The author wrote this piece shortly before course registration season.


Course registration for the next semester opens in two weeks, and I’m still just as lost as I was when I arrived at Duke. Each time I go home, my parents ask me the dreaded question: “So, what are you studying?”

People often say that your major doesn’t have to determine your job – that you can do anything you want regardless of what words appear on your degree. So why, then, do people care so much about your major and what you study?

I enrolled in Duke as a student in the Pratt School of Engineering. I was always ironically proud of the designation of my status, by merit of having chosen a “hard” major. Yet, over the course of one semester, I gained a better appreciation for my interests and am, in all likelihood, transferring to Trinity. The reactions I get when I break the news—of mild surprise, subliminal consolation (usually in the form of self-relation), and/or assurance that I made the right decision—make me feel as if I must somehow regret abandoning a “better” course of study.

There is an idea that some majors, and thereby some professions, are more valuable, noble, honorable, productive, etc. than others; yet, with the idolization of one major or profession comes the belittling of another. We judge people based on our own experiences; that much is understandable. Yet, that leads to misconceptions of intrinsic versus societally-defined worth. Is a scientist or academic more respectable than a non-college degree holder, or even an artist or musician?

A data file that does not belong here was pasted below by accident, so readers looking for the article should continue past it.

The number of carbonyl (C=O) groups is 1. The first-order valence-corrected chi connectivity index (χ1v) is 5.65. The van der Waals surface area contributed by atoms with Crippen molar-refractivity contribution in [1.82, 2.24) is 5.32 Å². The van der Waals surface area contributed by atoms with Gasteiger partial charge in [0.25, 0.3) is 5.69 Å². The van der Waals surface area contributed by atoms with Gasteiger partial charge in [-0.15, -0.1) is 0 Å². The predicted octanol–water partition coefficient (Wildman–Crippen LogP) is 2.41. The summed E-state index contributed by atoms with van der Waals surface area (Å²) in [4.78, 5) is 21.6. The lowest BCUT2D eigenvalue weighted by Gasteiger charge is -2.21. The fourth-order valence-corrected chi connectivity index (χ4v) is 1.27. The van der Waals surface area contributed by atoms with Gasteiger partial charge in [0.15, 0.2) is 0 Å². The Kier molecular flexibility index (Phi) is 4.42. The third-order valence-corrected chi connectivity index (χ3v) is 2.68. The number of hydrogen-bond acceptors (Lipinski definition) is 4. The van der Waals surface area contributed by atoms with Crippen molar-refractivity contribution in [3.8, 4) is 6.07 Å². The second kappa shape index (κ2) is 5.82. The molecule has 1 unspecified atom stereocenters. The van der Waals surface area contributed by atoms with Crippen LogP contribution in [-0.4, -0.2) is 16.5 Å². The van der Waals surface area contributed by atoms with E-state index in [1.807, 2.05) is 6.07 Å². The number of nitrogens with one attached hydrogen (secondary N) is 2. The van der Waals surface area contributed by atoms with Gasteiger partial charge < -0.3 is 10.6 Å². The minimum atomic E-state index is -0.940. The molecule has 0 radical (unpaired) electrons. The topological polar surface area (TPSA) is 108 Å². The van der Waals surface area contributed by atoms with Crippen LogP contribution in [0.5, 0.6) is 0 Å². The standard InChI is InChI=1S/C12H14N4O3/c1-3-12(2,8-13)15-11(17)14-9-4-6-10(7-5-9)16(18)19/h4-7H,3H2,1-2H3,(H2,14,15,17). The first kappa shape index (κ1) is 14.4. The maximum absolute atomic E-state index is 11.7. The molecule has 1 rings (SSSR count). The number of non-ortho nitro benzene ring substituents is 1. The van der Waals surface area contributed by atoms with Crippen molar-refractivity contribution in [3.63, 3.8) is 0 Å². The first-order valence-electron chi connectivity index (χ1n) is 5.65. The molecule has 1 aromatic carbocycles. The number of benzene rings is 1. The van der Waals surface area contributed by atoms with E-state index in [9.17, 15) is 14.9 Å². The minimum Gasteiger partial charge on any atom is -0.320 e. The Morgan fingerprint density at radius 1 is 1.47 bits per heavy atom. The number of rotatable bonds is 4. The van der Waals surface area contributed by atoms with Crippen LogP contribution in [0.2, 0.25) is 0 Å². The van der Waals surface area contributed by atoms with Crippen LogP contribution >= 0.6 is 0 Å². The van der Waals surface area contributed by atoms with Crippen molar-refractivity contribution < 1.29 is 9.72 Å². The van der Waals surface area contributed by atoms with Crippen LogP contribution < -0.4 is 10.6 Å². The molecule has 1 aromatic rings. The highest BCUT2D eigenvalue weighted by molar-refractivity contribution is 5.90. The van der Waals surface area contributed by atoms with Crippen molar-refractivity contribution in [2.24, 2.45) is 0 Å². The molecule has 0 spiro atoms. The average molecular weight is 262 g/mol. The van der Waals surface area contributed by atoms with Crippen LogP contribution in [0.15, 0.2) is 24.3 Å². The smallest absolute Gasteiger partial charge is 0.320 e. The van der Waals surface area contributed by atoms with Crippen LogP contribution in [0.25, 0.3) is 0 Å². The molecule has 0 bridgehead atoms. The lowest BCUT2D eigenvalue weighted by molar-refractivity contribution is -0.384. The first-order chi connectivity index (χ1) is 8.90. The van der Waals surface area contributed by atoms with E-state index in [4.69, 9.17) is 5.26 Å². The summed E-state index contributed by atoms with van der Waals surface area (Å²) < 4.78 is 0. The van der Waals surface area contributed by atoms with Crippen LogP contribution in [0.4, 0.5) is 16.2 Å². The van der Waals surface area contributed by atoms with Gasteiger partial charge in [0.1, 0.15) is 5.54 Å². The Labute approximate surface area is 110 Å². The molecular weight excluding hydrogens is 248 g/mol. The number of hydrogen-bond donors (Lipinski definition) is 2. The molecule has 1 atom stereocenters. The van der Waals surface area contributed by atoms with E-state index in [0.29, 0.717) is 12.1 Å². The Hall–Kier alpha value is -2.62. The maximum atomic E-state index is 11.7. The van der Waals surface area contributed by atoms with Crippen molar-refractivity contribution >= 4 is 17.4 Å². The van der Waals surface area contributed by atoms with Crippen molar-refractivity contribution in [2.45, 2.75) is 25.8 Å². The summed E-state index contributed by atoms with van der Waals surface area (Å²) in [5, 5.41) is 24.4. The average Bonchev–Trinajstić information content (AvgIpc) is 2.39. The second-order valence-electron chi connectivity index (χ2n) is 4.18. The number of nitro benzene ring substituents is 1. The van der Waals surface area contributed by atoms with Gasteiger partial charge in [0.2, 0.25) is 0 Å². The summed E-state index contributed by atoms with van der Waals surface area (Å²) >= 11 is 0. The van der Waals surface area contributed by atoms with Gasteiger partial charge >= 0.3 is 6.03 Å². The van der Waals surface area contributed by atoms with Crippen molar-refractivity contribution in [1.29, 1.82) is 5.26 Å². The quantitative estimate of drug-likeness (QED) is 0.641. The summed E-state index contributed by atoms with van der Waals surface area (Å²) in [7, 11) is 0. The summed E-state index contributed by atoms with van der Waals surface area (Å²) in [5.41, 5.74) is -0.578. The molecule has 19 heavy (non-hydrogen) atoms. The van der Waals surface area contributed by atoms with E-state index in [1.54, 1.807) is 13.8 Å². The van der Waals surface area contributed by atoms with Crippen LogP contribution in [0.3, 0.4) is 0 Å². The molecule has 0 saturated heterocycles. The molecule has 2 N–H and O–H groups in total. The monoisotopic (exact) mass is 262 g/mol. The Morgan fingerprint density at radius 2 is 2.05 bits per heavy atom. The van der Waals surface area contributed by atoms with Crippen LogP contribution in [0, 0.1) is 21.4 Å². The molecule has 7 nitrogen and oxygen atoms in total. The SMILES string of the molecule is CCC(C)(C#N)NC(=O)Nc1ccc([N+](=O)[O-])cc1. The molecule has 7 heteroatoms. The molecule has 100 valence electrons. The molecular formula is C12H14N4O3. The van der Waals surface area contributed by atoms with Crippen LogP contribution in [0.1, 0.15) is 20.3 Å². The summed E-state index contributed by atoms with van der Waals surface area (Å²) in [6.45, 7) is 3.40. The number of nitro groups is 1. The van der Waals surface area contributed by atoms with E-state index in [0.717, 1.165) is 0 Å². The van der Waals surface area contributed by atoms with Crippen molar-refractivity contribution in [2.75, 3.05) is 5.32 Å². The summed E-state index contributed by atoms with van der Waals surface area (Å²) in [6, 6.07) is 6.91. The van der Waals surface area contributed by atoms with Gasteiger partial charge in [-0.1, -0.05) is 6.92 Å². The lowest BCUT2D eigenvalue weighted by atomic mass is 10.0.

Take minimum wage as an example: people often argue that workers don’t deserve a raise because the work they are doing doesn’t merit higher pay; certainly, they don’t deserve equal pay to a skilled professional with a college degree, or a scientist that feeds his family on the merits of curiosity and intellectual breakthroughs.

We often define people not as people first, but as an external component of their being, whether that is profession, race, gender, or something else. We see people not as who they are, but what they do. Such an argument perhaps has deeply utilitarian roots; after all, people are only worth what they contribute to society. But that line of thinking can be deeply problematic. How do we measure the worth of one individual’s contributions to society? Can that be balanced and weighed against his/her contributions to friends and family?

Yet, at the same time, such distinctions over the merits of certain majors do follow a logic of their own. How could we rationalize a lifetime of debt in exchange for a job that barely sustains your living? And could all the extra work that seems to befall STEM majors really not confer some degree of higher intellect?

So then, where does the nuance lie? Should we distinguish major and profession? Or are the roots of the issue ingrained in societal roles of certain professions themselves? And what effects do student pursuit of success play in affecting this dynamic? Good thing I’m not an ethics major.